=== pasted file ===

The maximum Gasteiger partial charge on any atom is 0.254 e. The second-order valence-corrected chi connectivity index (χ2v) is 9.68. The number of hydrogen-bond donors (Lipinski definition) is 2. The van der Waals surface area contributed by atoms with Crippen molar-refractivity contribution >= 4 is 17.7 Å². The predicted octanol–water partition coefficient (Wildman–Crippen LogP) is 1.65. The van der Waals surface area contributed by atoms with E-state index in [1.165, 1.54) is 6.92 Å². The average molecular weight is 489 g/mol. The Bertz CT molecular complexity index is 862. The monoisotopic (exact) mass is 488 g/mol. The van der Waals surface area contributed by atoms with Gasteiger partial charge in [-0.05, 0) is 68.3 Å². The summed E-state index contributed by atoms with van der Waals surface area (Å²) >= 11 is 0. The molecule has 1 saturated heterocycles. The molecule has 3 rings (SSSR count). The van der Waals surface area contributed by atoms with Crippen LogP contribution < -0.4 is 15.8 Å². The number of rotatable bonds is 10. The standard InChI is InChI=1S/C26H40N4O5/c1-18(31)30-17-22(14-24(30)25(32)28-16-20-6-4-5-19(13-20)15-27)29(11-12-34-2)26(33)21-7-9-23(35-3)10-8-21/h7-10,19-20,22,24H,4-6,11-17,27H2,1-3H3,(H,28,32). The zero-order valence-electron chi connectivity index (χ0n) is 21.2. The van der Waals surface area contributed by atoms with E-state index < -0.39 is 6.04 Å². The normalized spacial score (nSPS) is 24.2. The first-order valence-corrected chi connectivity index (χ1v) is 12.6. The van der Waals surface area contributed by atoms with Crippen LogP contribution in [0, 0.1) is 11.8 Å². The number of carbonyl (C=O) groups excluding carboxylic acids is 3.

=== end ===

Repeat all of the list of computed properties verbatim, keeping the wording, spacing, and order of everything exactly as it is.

The maximum Gasteiger partial charge on any atom is 0.254 e. The second-order valence-corrected chi connectivity index (χ2v) is 9.68. The number of hydrogen-bond donors (Lipinski definition) is 2. The van der Waals surface area contributed by atoms with Crippen molar-refractivity contribution >= 4 is 17.7 Å². The predicted octanol–water partition coefficient (Wildman–Crippen LogP) is 1.65. The van der Waals surface area contributed by atoms with E-state index in [1.165, 1.54) is 6.92 Å². The average molecular weight is 489 g/mol. The Bertz CT molecular complexity index is 862. The monoisotopic (exact) mass is 488 g/mol. The van der Waals surface area contributed by atoms with Gasteiger partial charge in [-0.05, 0) is 68.3 Å². The summed E-state index contributed by atoms with van der Waals surface area (Å²) >= 11 is 0. The molecule has 1 saturated heterocycles. The molecule has 3 rings (SSSR count). The van der Waals surface area contributed by atoms with Crippen LogP contribution < -0.4 is 15.8 Å². The number of rotatable bonds is 10. The standard InChI is InChI=1S/C26H40N4O5/c1-18(31)30-17-22(14-24(30)25(32)28-16-20-6-4-5-19(13-20)15-27)29(11-12-34-2)26(33)21-7-9-23(35-3)10-8-21/h7-10,19-20,22,24H,4-6,11-17,27H2,1-3H3,(H,28,32). The zero-order valence-electron chi connectivity index (χ0n) is 21.2. The van der Waals surface area contributed by atoms with E-state index < -0.39 is 6.04 Å². The normalized spacial score (nSPS) is 24.2. The first-order valence-corrected chi connectivity index (χ1v) is 12.6. The van der Waals surface area contributed by atoms with Crippen LogP contribution in [0, 0.1) is 11.8 Å². The number of carbonyl (C=O) groups excluding carboxylic acids is 3.